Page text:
South East Asia

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Despite the Brexit decision the overseas investment from south east Asia is still rising from Hong Long and Mainland China investors.

For Many international real estate investors U.K is the place to with a higher demand level for the main city London. Buyers from China and Hong Kong have continued to snap up trophy assets in the City of London and other U.K cities such as Manchester, largely undeterred by Brexit.

Stanley Collins head of International markets at London Heights Residential describes a “high volume of Chinese money” in to the U.K property market. Stanley further adds “ post Brexit 12 months showing London Heights Residential enquiry levels raised by 67% from the South east Asia region; alongside the pound currency dropping this raised the level of sale conversation rates from the average market standard”.  For those who can invest in U.K from Mainland China & Hong Kong, a fall of the sterling pound has made London and Manchester properties more attractive with an average net yield achievable of four five percent; is very acceptable compared to what investors may get elsewhere.

Demand from mainland China and Hong Kong has equalled investors interest for U.K Real estate property. Chinese and Honk Kong investors first moved heavily in to U.K assets in 2013, RCA figures show; In that year, they committed £3.2bn to London property and another £960m to regional real estate, more than quadruple the sums invested a year earlier. Since then they have invested at least £2bn a year into U.K real estate property, largely in London and Manchester.

Chinese and Honk Kong existing Investors in the UK have seen real estate profits increase heavily over the past five years; Bringing more interest from Chinese investors directly to London Property market; partly because the fall in the pound and partly  because there are sign of an end to China’s own property bubble.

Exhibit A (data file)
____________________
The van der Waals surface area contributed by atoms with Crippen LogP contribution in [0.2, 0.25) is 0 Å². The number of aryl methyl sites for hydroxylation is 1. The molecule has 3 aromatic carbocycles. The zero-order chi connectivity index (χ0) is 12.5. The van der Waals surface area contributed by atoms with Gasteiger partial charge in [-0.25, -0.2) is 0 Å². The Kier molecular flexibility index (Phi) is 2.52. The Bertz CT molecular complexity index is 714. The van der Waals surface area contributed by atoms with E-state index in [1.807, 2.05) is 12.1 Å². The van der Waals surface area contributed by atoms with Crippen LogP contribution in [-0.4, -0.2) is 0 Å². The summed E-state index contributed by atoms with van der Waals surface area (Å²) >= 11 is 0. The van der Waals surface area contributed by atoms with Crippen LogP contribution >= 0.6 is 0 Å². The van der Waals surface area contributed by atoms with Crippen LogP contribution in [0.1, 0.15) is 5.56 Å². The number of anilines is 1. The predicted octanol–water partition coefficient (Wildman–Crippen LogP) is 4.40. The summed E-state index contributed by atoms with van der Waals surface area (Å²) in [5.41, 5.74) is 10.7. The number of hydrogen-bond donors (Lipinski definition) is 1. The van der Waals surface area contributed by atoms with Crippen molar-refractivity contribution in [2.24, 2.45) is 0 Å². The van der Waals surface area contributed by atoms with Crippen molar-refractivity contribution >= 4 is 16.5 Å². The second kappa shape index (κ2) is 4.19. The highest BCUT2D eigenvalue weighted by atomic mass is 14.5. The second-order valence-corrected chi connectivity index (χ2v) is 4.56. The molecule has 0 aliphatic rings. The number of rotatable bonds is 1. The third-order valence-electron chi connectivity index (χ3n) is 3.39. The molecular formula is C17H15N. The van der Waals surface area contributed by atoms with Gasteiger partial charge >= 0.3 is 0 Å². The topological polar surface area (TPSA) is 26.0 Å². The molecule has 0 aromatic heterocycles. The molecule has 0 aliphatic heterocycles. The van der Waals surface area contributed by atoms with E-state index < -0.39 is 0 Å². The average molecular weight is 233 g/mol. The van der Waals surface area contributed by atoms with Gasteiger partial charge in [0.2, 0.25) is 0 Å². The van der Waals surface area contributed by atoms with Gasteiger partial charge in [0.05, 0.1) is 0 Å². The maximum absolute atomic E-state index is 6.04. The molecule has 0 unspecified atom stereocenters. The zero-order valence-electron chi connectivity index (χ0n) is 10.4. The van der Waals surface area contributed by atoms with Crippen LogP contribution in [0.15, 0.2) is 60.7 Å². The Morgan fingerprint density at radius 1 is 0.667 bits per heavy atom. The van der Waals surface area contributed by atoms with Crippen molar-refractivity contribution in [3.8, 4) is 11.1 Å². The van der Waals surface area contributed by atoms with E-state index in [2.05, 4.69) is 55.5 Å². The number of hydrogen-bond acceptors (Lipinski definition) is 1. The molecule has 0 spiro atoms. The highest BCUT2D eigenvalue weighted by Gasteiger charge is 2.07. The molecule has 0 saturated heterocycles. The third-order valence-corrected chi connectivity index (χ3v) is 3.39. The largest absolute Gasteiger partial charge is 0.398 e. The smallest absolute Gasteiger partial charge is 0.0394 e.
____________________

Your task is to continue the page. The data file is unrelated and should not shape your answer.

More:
Sales of homes in the U.K capital’s most exclusive areas to Chinese buyers have risen since the Brexit vote, while investment into commercial property from China is on track to grow this year, even as other investors draw back. “The British currency is at a 30-year low; the Chinese housing market is at a 25-year high. Why look any further?”

The increase in the U.K commercial property market was even more pronounced: in the six months leading up to the Brexit vote, Chinese buyers poured estimated £1.5bn into London commercial property, a 75 per cent rise from a year earlier.

Despite the economic uncertainty of Brexit, Chinese investors see the British Currency and property markets as stable in the long term. South East Asia Investors have been thinking of going in to the U.K property market for some years. Brexit is just an opportunity; the investors have been waiting for, and now they are purchasing heavily while the currency is low.

London makes up more than half the properties snapped up by Chinese buyers, who also look to Manchester, Birmingham, Cambridge and Oxford.

Chinese buyers are especially keen on flats in northern cities, many of which have high guaranteed rental yields, because of Government ambitions to create a so-called Northern Powerhouse, and are helping build it too. Beijing Engineering Construction Group is investing £800m in Manchester’s Airport City development.

Part of the reason Chinese buyers invest in the UK is for the educational institutions, for which parents buy apartments for their children. This has boosted the Student accommodation market largely over the past 10 years. A lot of that wealth is coming from China, which has been one of the biggest buyers of UK property in the last year, buoyed by the weaker pound in the wake of the uncertainty caused by Brexit.

According to, which calls itself China’s leading international property portal, growth in the enquiries into UK property in the last 12 months has jumped 60%, and Chinese buyers are increasingly interested to the UK.

By some estimates, two thirds of the global middle class by 2030 will be living in Asia. They’ve been the driving force behind investor appetite in global real estate markets, including the UK’s.

As Asia’s middle classes get richer and more aspirational, that appetite is only likely to grow.

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